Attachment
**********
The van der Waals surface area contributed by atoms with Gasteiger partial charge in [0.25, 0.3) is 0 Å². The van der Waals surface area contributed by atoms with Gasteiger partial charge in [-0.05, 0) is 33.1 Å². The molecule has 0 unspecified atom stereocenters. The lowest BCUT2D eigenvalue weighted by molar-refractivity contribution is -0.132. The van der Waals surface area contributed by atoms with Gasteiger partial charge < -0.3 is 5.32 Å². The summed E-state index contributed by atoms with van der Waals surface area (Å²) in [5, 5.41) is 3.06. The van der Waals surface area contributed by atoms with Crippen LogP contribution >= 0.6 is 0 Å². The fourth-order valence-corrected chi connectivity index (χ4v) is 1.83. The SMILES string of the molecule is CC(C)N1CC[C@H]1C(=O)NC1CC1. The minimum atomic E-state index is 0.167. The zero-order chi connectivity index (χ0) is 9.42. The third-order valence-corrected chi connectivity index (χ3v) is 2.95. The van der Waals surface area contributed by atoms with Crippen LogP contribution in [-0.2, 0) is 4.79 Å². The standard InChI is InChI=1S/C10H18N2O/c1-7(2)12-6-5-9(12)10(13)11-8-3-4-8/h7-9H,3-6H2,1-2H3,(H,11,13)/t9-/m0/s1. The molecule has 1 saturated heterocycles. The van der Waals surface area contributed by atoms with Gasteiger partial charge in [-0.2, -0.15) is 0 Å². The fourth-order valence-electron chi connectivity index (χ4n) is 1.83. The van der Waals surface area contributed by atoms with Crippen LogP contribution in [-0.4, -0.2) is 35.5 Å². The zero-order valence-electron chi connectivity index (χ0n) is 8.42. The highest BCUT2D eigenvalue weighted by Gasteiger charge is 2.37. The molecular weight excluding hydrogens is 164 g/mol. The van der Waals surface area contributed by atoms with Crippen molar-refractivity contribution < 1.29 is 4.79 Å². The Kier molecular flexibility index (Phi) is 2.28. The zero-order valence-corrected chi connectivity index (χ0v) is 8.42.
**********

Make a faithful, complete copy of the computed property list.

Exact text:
The van der Waals surface area contributed by atoms with Gasteiger partial charge in [0.25, 0.3) is 0 Å². The van der Waals surface area contributed by atoms with Gasteiger partial charge in [-0.05, 0) is 33.1 Å². The molecule has 0 unspecified atom stereocenters. The lowest BCUT2D eigenvalue weighted by molar-refractivity contribution is -0.132. The van der Waals surface area contributed by atoms with Gasteiger partial charge < -0.3 is 5.32 Å². The summed E-state index contributed by atoms with van der Waals surface area (Å²) in [5, 5.41) is 3.06. The van der Waals surface area contributed by atoms with Crippen LogP contribution >= 0.6 is 0 Å². The fourth-order valence-corrected chi connectivity index (χ4v) is 1.83. The SMILES string of the molecule is CC(C)N1CC[C@H]1C(=O)NC1CC1. The minimum atomic E-state index is 0.167. The zero-order chi connectivity index (χ0) is 9.42. The third-order valence-corrected chi connectivity index (χ3v) is 2.95. The van der Waals surface area contributed by atoms with Crippen LogP contribution in [-0.2, 0) is 4.79 Å². The standard InChI is InChI=1S/C10H18N2O/c1-7(2)12-6-5-9(12)10(13)11-8-3-4-8/h7-9H,3-6H2,1-2H3,(H,11,13)/t9-/m0/s1. The molecule has 1 saturated heterocycles. The van der Waals surface area contributed by atoms with Gasteiger partial charge in [-0.2, -0.15) is 0 Å². The fourth-order valence-electron chi connectivity index (χ4n) is 1.83. The van der Waals surface area contributed by atoms with Crippen LogP contribution in [-0.4, -0.2) is 35.5 Å². The zero-order valence-electron chi connectivity index (χ0n) is 8.42. The highest BCUT2D eigenvalue weighted by Gasteiger charge is 2.37. The molecular weight excluding hydrogens is 164 g/mol. The van der Waals surface area contributed by atoms with Crippen molar-refractivity contribution < 1.29 is 4.79 Å². The Kier molecular flexibility index (Phi) is 2.28. The zero-order valence-corrected chi connectivity index (χ0v) is 8.42.